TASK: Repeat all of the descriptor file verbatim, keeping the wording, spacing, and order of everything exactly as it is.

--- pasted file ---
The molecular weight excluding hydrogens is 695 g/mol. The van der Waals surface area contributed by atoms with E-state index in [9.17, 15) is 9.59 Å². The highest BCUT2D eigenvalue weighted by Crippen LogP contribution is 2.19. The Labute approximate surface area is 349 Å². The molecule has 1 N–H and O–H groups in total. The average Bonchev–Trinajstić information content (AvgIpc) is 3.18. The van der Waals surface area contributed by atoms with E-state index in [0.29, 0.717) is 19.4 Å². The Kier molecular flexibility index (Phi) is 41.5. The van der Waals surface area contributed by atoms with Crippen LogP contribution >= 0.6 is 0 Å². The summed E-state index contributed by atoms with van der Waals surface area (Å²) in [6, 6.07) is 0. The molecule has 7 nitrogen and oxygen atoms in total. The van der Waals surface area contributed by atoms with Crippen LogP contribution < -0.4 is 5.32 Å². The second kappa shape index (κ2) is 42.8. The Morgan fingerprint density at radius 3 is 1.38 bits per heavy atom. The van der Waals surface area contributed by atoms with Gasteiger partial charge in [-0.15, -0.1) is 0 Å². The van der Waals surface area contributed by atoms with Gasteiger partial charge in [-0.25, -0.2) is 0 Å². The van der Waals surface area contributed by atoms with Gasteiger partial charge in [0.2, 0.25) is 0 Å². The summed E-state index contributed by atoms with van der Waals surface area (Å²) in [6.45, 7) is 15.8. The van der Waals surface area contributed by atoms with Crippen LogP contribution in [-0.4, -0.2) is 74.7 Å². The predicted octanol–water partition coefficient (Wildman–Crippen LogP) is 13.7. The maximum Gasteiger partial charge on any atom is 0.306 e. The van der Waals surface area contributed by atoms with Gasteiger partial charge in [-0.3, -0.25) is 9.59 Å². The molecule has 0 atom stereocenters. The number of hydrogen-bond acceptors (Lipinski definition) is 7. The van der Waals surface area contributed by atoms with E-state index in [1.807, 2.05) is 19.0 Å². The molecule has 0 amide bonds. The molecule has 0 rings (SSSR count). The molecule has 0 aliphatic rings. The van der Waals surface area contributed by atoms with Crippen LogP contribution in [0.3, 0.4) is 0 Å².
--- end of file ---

The molecular weight excluding hydrogens is 695 g/mol. The van der Waals surface area contributed by atoms with E-state index in [9.17, 15) is 9.59 Å². The highest BCUT2D eigenvalue weighted by Crippen LogP contribution is 2.19. The Labute approximate surface area is 349 Å². The molecule has 1 N–H and O–H groups in total. The average Bonchev–Trinajstić information content (AvgIpc) is 3.18. The van der Waals surface area contributed by atoms with E-state index in [0.29, 0.717) is 19.4 Å². The Kier molecular flexibility index (Phi) is 41.5. The van der Waals surface area contributed by atoms with Crippen LogP contribution >= 0.6 is 0 Å². The summed E-state index contributed by atoms with van der Waals surface area (Å²) in [6, 6.07) is 0. The molecule has 7 nitrogen and oxygen atoms in total. The van der Waals surface area contributed by atoms with Crippen LogP contribution < -0.4 is 5.32 Å². The second kappa shape index (κ2) is 42.8. The Morgan fingerprint density at radius 3 is 1.38 bits per heavy atom. The van der Waals surface area contributed by atoms with Gasteiger partial charge in [-0.15, -0.1) is 0 Å². The van der Waals surface area contributed by atoms with Gasteiger partial charge in [-0.25, -0.2) is 0 Å². The van der Waals surface area contributed by atoms with Gasteiger partial charge in [0.2, 0.25) is 0 Å². The summed E-state index contributed by atoms with van der Waals surface area (Å²) in [6.45, 7) is 15.8. The van der Waals surface area contributed by atoms with Crippen LogP contribution in [-0.4, -0.2) is 74.7 Å². The predicted octanol–water partition coefficient (Wildman–Crippen LogP) is 13.7. The maximum Gasteiger partial charge on any atom is 0.306 e. The van der Waals surface area contributed by atoms with Gasteiger partial charge in [-0.3, -0.25) is 9.59 Å². The molecule has 0 atom stereocenters. The number of hydrogen-bond acceptors (Lipinski definition) is 7. The van der Waals surface area contributed by atoms with E-state index in [1.807, 2.05) is 19.0 Å². The molecule has 0 amide bonds. The molecule has 0 rings (SSSR count). The molecule has 0 aliphatic rings. The van der Waals surface area contributed by atoms with Crippen LogP contribution in [0.3, 0.4) is 0 Å².